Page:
2. Arm stretches – We often use this part of our muscles during a speech or presentation through our hand gestures and movements. Stretching these muscles can reduce arm fatigue, loosen you up and improve your body language range.
  3. Waist twists – Place your hands on your hips and rotate your waist in a circular motion. This exercise focuses on loosening the abdominal and lower back regions which is essential as it can cause discomfort and pain, further amplifying any anxieties you may experience.

Stay hydrated

Ever felt parched seconds before speaking? And then coming up on stage sounding raspy and scratchy in front of the audience? This happens because the adrenaline from stage fright causes your mouth to feel dried out.

To prevent all that, it’s essential we stay adequately hydrated before a speech. A sip of water will do the trick. However, do drink in moderation so that you won’t need to go to the bathroom constantly.

Try to avoid sugary beverages and caffeine, since it’s a diuretic – meaning you’ll feel thirstier. It will also amplify your anxiety which prevents you from speaking smoothly.

Meditate

Meditation is well-known as a powerful tool to calm the mind. ABC’s Dan Harris, co-anchor of Nightline and Good Morning America weekend and author of the book titled10% Happier , recommends that meditation can help individuals to feel significantly calmer, faster.

Meditation is like a workout for your mind. It gives you the strength and focus to filter out the negativity and distractions with words of encouragement, confidence and strength.

Mindfulness meditation, in particular, is a popular method to calm yourself before going up on the big stage. The practice involves sitting comfortably, focusing on your breathing and then bringing your mind’s attention to the present without drifting into concerns about the past or future – which likely includes floundering on stage.

Here’s a nice example of guided meditation before public speaking:

2. Focus on your goal

One thing people with a fear of public speaking have in common is focusing too much on themselves and the possibility of failure.

Do I look funny? What if I can’t remember what to say? Do I look stupid? Will people listen to me? Does anyone care about what I’m talking about?’

Instead of thinking this way, shift your attention to your one true purpose – contributing something of value to your audience.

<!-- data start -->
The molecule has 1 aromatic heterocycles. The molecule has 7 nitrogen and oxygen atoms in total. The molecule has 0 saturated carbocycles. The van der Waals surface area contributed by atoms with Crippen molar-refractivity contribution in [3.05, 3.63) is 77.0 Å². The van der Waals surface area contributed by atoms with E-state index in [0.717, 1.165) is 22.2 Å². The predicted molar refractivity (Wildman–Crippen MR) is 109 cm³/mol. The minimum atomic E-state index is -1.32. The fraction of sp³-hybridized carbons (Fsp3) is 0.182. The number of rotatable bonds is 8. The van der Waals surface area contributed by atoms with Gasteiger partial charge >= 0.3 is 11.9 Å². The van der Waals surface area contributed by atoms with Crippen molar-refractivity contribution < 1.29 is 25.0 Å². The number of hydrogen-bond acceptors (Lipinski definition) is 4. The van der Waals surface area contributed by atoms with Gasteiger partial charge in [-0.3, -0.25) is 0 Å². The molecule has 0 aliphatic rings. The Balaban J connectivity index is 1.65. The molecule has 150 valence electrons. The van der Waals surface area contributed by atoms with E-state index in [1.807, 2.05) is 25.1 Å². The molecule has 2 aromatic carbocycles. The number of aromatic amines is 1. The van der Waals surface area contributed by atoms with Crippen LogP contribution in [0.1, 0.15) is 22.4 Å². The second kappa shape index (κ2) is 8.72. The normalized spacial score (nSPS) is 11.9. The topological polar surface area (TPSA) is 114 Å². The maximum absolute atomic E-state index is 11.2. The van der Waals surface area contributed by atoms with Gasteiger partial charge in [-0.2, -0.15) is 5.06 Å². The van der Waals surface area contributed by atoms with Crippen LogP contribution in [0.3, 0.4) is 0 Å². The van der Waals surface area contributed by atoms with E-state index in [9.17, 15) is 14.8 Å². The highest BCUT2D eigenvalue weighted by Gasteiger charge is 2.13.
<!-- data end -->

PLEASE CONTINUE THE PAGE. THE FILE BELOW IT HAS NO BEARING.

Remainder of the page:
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Decide on the progress you’d like your audience to make after your presentation. Notice their movements and expressions to adapt your speech to ensure that they are having a good time to leave the room as better people.

If your own focus isn’t beneficial and what it should be when you’re speaking, then shift it to what does. This is also key to establishing trust during your presentation as the audience can clearly see that you have their interests at heart.[1]

3. Convert negativity to positivity

There are two sides constantly battling inside of us – one is filled with strength and courage while the other is doubt and insecurities. Which one will you feed?

‘What if I mess up this speech? What if I’m not funny enough? What if I forget what to say?’

It’s no wonder why many of us are uncomfortable giving a presentation. All we do is bring ourselves down before we got a chance to prove ourselves. This is also known as a self-fulfilling prophecy – a belief that comes true because we are acting as if it already is. If you think you’re incompetent, then it will eventually become true.

Motivational coaches tout that positive mantras and affirmations tend to boost your confidents for the moments that matter most. Say to yourself: “I’ll ace this speech and I can do it!”

Take advantage of your adrenaline rush to encourage positive outcome rather than thinking of the negative ‘what ifs’.

Here’s a video of Psychologist Kelly McGonigal who encourages her audience to turn stress into something positive as well as provide methods on how to cope with it:

4. Understand your content

Knowing your content at your fingertips helps reduce your anxiety because there is one less thing to worry about. One way to get there is to practice numerous times before your actual speech.

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However, memorizing your script word-for-word is not encouraged. You can end up freezing should you forget something. You’ll also risk sounding unnatural and less approachable.

“No amount of reading or memorizing will make you successful in life. It is the understanding and the application of wise thought that counts.” – Bob Proctor